fully automatic coffee machines can be set to exactly how the user enjoys their coffee. For a true long black, the machines offer twin grind and twin extraction to produce a deep rich colour and golden crèma. What can coffee aficionados expect from their machine? The range of product available can accommodate all users, from beginners to advanced baristas. Entry level machines are available in a compact or full-size framework. Mid-level machines provide the option for the IFD and manual texturing device. The IFD is great for high volume use or beginners. Manual frothing is for the more advanced coffee drinker who really wants to master latte art. Toprange machines offer more flexibility in preprogramming coffee styles, such as insulated milk jugs, full colour display readout, and a hot chocolate function via dedicated IFD. What are the big coffee trends at the moment? Styles and trends change with the seasons, but one thing

that stays constant is the requirement for good quality beans. The single origin trend is a big thing at the moment. Single origin beans from a dedicated plantation can provide a better result. Enhancing this result, De'Longhi takes pride in being able to really take care of the coffee bean with the technology in the Fully Automatic range. Our specially designed stainless steel conical burr grinder and perfect pressuring inside are unique. Back to trends, a newer one is called scooping. This is when the top of the crèma is scooped off the espresso before serving. It is sometimes served or infused with sparkling water. Where can I go to find out more about De'Longhi’s Fully Automated coffee machine range? When you are in Auckland, check out the new De'Longhi Group Showroom where we have an expert brand ambassador to answer any questions, or visit any leading electrical retailer.

De'Longhi Cnr of Khyber Pass and Nugent St, Auckland 0508 200 300

New Zealand's distinctive state houses from the 1930s and '40s are an enduring symbol of this country's egalitarian values. Modest houses, they were built from quality materials and with an emphasis on family and community. More than 75 years since the first state houses appeared, they are enjoying a renaissance as new generations of homeowners find ways to adapt their sturdy form for a more contemporary way of living. Beyond the State pays tribute to the New Zealand state house – and explores what it still offers us today.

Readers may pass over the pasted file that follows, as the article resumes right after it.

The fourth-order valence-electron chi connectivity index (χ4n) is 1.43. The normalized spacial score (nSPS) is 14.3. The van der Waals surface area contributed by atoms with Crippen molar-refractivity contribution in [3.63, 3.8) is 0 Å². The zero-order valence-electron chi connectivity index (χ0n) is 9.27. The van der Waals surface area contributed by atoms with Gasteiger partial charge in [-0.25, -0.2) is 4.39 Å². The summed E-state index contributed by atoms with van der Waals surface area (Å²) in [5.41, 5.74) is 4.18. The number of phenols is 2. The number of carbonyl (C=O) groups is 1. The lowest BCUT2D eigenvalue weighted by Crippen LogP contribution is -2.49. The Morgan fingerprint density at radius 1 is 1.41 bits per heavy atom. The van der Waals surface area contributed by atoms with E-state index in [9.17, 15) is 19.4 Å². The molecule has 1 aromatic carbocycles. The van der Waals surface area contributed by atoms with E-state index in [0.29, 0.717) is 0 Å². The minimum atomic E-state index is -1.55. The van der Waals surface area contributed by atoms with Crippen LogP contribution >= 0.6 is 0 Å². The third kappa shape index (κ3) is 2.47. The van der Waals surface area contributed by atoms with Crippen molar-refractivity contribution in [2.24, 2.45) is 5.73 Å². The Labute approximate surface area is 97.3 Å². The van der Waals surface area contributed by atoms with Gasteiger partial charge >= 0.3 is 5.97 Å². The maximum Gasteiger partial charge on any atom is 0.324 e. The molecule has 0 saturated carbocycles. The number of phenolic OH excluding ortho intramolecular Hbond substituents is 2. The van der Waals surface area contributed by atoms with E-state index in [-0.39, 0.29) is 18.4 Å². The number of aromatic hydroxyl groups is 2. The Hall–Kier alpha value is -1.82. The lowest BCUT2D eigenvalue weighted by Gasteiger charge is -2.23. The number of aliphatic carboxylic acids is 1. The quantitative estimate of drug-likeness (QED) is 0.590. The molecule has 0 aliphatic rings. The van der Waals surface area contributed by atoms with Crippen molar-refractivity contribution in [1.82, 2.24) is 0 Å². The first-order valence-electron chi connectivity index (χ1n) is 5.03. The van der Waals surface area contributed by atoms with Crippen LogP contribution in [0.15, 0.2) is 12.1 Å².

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style safari 2014

HOME’s Style Safari is an exclusive day-long set of briefings on the latest design trends and releases from the April Milan Furniture Fair, guided by HOME editor Jeremy Hansen. The day commences at 9am and includes five design briefings at Auckland’s most important design stores, finishing around 5pm. Lunch is included. Numbers on the Style Safari are limited to 50, so reserve your tickets now.

A day of design store tours and expert briefings guided by HOME editor Jeremy Hansen FRIDAY MAY 16

$75 Thanks to ASB Private Banking


Sam Haughton

Alan Bertenshaw

The New Zealand firm on their design process, new showroom and foray into kitchens.

Matisse’s co-founder reveals the newest designs from their suite of luxury brands.

Photography / Toaki Okano Styling / Sarah Conder and Juliette Wanty



Mike Thorburn

Valeria Carbonaro-Laws

Michelle Backhouse




The co-founder of Studio Italia reports on new releases from the Milan Furniture Fair.

The co-owner of Backhouse Interiors on new products from Kartell and other prestige brands.

Fresh back from Milan with a host of new purchases, the ECC head reports on new design developments.

HOW TO BOOK Book your tickets online at Each ticket costs $75 and includes lunch and our all-day Style Safari experience. For information, contact Jessica Allan, 09 308 7441 or


Studio Fires The Studio series is the perfect compliment for both contemporary and traditional interiors, with a wide range of colours to choose from – there’s a Studio that’s right for your home. Carbon neutral – sustainable resource. Fires have been Clean Air approved with high heat output efficiency and cooking option. Home heating without using National Grid.